Professor and Chair
W. Harry Feinstone Department of Molecular Microbiology and Immunology
Johns Hopkins University Bloomberg School of Public Health
This module engages students in learning about association and causation in the context of vaccines, their side effects, and legal issues that could arise as a result of side effects associated with vaccinations.
The module employs five case studies. In the first two case studies, a child receives a vaccination, and students must determine whether an event (vaccination) causes a side effect in the child. In the third case study, a child who has not been vaccinated transmits a disease to another child whose vaccination likely “has not taken.” The fourth case study involves a vaccine-related death and considers whether more should have been done to screen the patient. The final case presents a hypothetical situation wherein an expanded use of a vaccine may be the causal factor in an increased prevalence of a certain disease.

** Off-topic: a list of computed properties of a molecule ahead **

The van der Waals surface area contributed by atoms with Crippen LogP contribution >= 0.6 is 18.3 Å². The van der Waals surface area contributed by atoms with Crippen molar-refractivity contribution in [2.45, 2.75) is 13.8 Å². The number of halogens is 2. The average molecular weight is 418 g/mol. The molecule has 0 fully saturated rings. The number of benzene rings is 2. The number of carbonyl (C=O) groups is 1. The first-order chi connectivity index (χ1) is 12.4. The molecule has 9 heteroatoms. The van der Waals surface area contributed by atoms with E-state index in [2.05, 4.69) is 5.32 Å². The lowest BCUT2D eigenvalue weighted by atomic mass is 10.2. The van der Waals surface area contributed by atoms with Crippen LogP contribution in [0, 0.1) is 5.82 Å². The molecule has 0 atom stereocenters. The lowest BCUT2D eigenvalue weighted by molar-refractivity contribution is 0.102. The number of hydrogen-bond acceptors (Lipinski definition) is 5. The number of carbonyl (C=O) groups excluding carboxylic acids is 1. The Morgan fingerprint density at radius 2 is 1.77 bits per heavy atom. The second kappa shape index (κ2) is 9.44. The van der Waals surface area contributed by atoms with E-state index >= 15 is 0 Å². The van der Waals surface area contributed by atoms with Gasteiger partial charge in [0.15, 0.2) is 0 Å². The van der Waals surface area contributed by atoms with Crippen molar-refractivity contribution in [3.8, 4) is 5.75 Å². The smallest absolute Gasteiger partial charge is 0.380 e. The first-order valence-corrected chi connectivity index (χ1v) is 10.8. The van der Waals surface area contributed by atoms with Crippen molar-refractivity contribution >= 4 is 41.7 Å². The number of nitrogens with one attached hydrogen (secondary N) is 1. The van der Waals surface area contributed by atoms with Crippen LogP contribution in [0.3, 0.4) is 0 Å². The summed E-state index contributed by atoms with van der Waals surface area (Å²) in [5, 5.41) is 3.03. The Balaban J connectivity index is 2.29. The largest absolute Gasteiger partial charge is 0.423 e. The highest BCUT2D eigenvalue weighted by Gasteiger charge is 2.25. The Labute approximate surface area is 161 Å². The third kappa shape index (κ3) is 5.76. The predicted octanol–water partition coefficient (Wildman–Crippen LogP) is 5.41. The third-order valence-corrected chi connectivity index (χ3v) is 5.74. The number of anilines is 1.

The module discusses side effects associated with vaccines and conditions which have been associated with the administration of vaccines, but which are not supported by scientific evidence. The module illustrates the fact that association is not causation and explores how causation is established in the scientific realm.
Discussion points are provided for the teacher and the student. Some of the discussion points raise questions that do not have clear answers and are reflective of the type of decisions that patients and physicians must make when considering vaccines. Thematically, the five cases are linked in that they seek to demonstrate causative links among a temporal series of events.
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